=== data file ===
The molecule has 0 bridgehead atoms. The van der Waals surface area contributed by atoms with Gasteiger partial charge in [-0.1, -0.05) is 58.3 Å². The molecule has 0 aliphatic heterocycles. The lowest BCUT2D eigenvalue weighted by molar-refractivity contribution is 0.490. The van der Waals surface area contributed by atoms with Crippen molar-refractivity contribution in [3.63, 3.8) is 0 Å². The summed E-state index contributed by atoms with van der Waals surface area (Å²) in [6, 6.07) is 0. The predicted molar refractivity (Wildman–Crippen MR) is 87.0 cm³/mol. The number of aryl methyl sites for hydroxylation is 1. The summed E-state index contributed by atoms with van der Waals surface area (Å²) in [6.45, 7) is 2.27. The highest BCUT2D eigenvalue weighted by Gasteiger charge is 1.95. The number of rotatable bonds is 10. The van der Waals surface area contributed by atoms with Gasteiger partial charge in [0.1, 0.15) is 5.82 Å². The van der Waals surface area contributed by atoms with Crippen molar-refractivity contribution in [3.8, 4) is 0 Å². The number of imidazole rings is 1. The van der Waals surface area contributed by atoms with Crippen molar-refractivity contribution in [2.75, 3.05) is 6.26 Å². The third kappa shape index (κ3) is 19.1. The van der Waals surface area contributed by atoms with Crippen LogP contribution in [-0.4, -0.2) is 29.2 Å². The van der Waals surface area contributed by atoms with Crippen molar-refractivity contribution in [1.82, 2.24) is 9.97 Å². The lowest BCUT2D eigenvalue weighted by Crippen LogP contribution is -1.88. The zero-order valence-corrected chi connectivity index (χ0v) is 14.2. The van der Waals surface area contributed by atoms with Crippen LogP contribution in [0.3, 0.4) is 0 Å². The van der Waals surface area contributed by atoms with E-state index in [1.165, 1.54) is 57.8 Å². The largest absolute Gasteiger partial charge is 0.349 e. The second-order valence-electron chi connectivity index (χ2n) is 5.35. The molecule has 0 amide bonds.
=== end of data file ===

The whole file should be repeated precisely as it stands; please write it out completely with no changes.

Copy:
The molecule has 0 bridgehead atoms. The van der Waals surface area contributed by atoms with Gasteiger partial charge in [-0.1, -0.05) is 58.3 Å². The molecule has 0 aliphatic heterocycles. The lowest BCUT2D eigenvalue weighted by molar-refractivity contribution is 0.490. The van der Waals surface area contributed by atoms with Crippen molar-refractivity contribution in [3.63, 3.8) is 0 Å². The summed E-state index contributed by atoms with van der Waals surface area (Å²) in [6, 6.07) is 0. The predicted molar refractivity (Wildman–Crippen MR) is 87.0 cm³/mol. The number of aryl methyl sites for hydroxylation is 1. The summed E-state index contributed by atoms with van der Waals surface area (Å²) in [6.45, 7) is 2.27. The highest BCUT2D eigenvalue weighted by Gasteiger charge is 1.95. The number of rotatable bonds is 10. The van der Waals surface area contributed by atoms with Gasteiger partial charge in [0.1, 0.15) is 5.82 Å². The van der Waals surface area contributed by atoms with Crippen molar-refractivity contribution in [3.8, 4) is 0 Å². The number of imidazole rings is 1. The van der Waals surface area contributed by atoms with Crippen molar-refractivity contribution in [2.75, 3.05) is 6.26 Å². The third kappa shape index (κ3) is 19.1. The van der Waals surface area contributed by atoms with Crippen LogP contribution in [-0.4, -0.2) is 29.2 Å². The van der Waals surface area contributed by atoms with Crippen molar-refractivity contribution in [1.82, 2.24) is 9.97 Å². The lowest BCUT2D eigenvalue weighted by Crippen LogP contribution is -1.88. The zero-order valence-corrected chi connectivity index (χ0v) is 14.2. The van der Waals surface area contributed by atoms with Crippen LogP contribution in [0.3, 0.4) is 0 Å². The van der Waals surface area contributed by atoms with E-state index in [1.165, 1.54) is 57.8 Å². The largest absolute Gasteiger partial charge is 0.349 e. The second-order valence-electron chi connectivity index (χ2n) is 5.35. The molecule has 0 amide bonds.